Jerónimo Rodrigues and his Qualifier Exam Experience

José Jerónimo Moreira Rodrigues Jerónimo Rodrigues is a Ph.D. student in Electrical and Computer Engineering (ECE), under the Carnegie Mellon | Portugal Program. In an interview, Rodrigues talks about his Ph.D. Research and about the qualifier exam experience.

Question (Q.) After just two months of study at Carnegie Mellon University, you have taken your Ph.D. qualifier in ECE. What are your thoughts on this experience?
Answer (A.) It is good to know early on that we meet the requirements that Carnegie Mellon sets for a student. However, looking behind in time, I feel that I could have done better if I had postponed it. Since I did it just two months after arriving at Carnegie Mellon, it was not veary clear how I should prepare for the exam. By postponing the exam for one semester, you will have time to talk with other students who took the exam, to interact with faculty members, and to research before taking the exam. Therefore, you will perform better.

Q. What advice do you have for your colleagues?
A. My first advice is related with the qualifier. Given its importance, you should be sure that you know all the steps and requirements of the qualifier and the main capabilities that are expected from the student who is taking the exam. This link may help: . Also, reviewing the background area related to the work that you will present is very important. My second advice is that you take one course in the first semester. If you are not sure about the course that you like most, subscribe to several, but be sure that you choose one of them within the first two weeks. The advice that I emphasize the most is that you must have frequent meetings with your Carnegie Mellon University advisor, right from the beginning, even if he/she is very busy. I also emphasize that you should maintain good contact with your Portuguese advisor(s). Although it may not be easy, given the spatial distance, it is important! The last thing that I recommend is that you should go to the Carnegie Mellon University orientation, occurring in the first week. It is important to meet people the right people in the beginning. It is also an easy way to know some important information about the university (EGO, ICC, Physical Education, OIE, HUB, etc..).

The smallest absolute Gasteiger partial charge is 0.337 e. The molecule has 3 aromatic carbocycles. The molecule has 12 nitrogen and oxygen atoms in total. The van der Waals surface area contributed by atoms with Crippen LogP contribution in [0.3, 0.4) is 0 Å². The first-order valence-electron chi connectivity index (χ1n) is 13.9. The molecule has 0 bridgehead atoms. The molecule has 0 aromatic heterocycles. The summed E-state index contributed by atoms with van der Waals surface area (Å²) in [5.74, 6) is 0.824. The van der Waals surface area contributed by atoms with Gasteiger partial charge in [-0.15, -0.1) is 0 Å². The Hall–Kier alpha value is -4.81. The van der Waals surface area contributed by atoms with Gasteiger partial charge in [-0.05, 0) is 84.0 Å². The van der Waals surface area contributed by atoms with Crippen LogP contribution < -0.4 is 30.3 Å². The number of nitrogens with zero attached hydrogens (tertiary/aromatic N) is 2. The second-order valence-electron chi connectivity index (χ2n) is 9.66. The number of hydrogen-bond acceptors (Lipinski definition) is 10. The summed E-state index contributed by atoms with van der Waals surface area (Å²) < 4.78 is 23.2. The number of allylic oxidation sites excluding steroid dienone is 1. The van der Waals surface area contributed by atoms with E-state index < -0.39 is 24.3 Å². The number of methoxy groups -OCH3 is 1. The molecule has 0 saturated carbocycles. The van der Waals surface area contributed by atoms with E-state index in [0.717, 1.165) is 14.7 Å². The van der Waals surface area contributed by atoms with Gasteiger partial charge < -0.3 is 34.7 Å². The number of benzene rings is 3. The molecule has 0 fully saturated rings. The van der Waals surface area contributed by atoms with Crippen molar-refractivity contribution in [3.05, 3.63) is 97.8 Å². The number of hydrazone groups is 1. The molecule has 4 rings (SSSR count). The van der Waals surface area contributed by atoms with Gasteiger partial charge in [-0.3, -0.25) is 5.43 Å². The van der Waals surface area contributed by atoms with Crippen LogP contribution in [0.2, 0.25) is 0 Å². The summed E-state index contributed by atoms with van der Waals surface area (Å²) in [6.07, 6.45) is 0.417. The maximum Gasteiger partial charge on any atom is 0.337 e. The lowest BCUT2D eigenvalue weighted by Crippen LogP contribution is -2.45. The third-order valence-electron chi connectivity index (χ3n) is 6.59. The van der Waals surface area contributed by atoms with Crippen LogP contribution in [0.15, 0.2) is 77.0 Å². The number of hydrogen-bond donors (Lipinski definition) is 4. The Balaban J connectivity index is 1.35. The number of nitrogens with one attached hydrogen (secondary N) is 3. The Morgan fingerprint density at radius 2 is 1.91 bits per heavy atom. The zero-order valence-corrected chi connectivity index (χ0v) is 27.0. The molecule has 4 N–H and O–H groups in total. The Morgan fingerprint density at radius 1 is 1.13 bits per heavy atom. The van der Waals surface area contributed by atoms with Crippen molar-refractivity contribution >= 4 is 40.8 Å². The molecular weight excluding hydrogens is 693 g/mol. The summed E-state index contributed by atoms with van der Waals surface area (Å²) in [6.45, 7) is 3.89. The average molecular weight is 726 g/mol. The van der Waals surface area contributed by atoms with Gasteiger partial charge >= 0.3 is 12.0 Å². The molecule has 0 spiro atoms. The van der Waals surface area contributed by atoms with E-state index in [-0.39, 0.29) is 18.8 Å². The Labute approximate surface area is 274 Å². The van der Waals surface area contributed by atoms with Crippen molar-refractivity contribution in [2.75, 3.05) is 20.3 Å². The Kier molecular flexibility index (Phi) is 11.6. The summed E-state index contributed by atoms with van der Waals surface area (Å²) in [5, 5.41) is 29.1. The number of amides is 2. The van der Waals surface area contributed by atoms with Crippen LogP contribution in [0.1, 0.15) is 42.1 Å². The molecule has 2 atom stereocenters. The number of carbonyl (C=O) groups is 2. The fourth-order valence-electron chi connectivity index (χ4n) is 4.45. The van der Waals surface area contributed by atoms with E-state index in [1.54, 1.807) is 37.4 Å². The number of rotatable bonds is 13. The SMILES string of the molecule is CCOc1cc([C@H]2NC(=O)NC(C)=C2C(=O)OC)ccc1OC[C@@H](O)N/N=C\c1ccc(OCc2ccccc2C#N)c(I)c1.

Q. What is your current research project?
I am currently working in a Vision algorithm compiler, for the Honda industries. The ultimate goal of this project is to create a vision system that automates the process of inserting parts onto an assembly line.

Q. What are your main goals?
Learn as much as I can with the project, understand the important research topics behind it, and contribute with my ideas and my work.

Q. You have two advisors, one at Carnegie Mellon and other at IST. What kind of role do they have in your research?
Since I am a student pursuing a Ph.D., my advisors play a very important role ion the way that my research evolves. The guidance provided by each one of my advisors is complementary and change my way of learning in a very positive way.

Q. How do you comment your work with your advisors?
I tend to generate several ideas for discussion during the meeting. I think that the role of an advisor is to stress important research topics, give advice about new research directions, and help in developing ideas. Therefore, discussing several ideas/problems in the meetings is what I consider the best way to evolve in my research.

Q. What do you think of your experience of being part of the Carnegie Mellon | Portugal Program?
I consider the experience of doing my Ph.D. in these two universities, Carnegie Mellon and Instituto Superior Técnico, very enriching. I have found in each one a complement of the other, which makes me consider this Ph.D. more valuable than doing it just in one of the universities.

Q. What are your goals in the future?
I want to find topics where I can give good contributions with my research, I want to improve my relationship with my advisors, and I want to improve the way that I learn about new topics and address new challenges.

January, 2010